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Somewhere, Bertrand Russell wrote something like philosophy argues from premises so obvious no one could doubt them, to conclusions no one would believe if they had not seen the argument. Can anyone here help me find the quote?

@MauroALLEGRANZA  provides a link to a useful discussion by Ducasse of how Russell connected logic and philosophy in two of his books:   Mysticism and Logic and Our Knowledge of the External World. This got me thinking, and it seems to me likely that the quote I want was a later comment by Russell on his evolving neutral monism.  I.e. he regarded neutral monism as a surprising conclusion from indubitable premises.   But that, if it is true, only narrows the range of dates down to after 1919, and anyway it is not quoted by Ducasse.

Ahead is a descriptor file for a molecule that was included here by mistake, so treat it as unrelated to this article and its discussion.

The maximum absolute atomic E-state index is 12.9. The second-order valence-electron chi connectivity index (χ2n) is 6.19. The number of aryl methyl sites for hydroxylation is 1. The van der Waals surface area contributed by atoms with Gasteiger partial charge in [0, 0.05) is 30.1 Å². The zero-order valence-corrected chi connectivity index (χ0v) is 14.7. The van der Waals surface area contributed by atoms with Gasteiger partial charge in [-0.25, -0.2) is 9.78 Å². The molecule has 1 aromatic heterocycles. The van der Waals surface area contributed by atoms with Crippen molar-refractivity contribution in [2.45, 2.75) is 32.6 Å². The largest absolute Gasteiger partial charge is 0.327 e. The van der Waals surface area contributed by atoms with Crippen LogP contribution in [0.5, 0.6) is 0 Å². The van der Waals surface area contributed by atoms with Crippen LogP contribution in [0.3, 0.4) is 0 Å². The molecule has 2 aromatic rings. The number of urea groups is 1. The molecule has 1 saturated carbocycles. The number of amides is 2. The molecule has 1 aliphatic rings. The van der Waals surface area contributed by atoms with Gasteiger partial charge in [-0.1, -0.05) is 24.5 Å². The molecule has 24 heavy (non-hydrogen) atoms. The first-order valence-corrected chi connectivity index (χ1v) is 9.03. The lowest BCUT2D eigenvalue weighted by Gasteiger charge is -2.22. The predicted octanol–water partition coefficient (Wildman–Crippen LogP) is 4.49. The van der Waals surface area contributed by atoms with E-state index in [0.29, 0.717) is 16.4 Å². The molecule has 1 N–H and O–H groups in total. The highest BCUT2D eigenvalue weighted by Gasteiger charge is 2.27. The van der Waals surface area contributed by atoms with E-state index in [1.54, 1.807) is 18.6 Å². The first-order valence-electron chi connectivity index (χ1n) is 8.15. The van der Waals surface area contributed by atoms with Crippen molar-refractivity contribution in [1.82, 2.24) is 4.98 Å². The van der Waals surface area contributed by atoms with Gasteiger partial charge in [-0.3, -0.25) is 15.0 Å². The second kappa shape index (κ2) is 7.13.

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    See here for many quotes about Russell's views on philosophy. – Mauro ALLEGRANZA Dec 24 '19 at 17:56
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[T]he point of philosophy is to start with something so simple as not to seem worth stating, and to end with something so paradoxical that no one will believe it.

This is from the second lecture of Russell's The Philosophy of Logical Atomism (1918). See numerous print editions, and on-line https://users.drew.edu/jlenz/br-logical-atomism2.html

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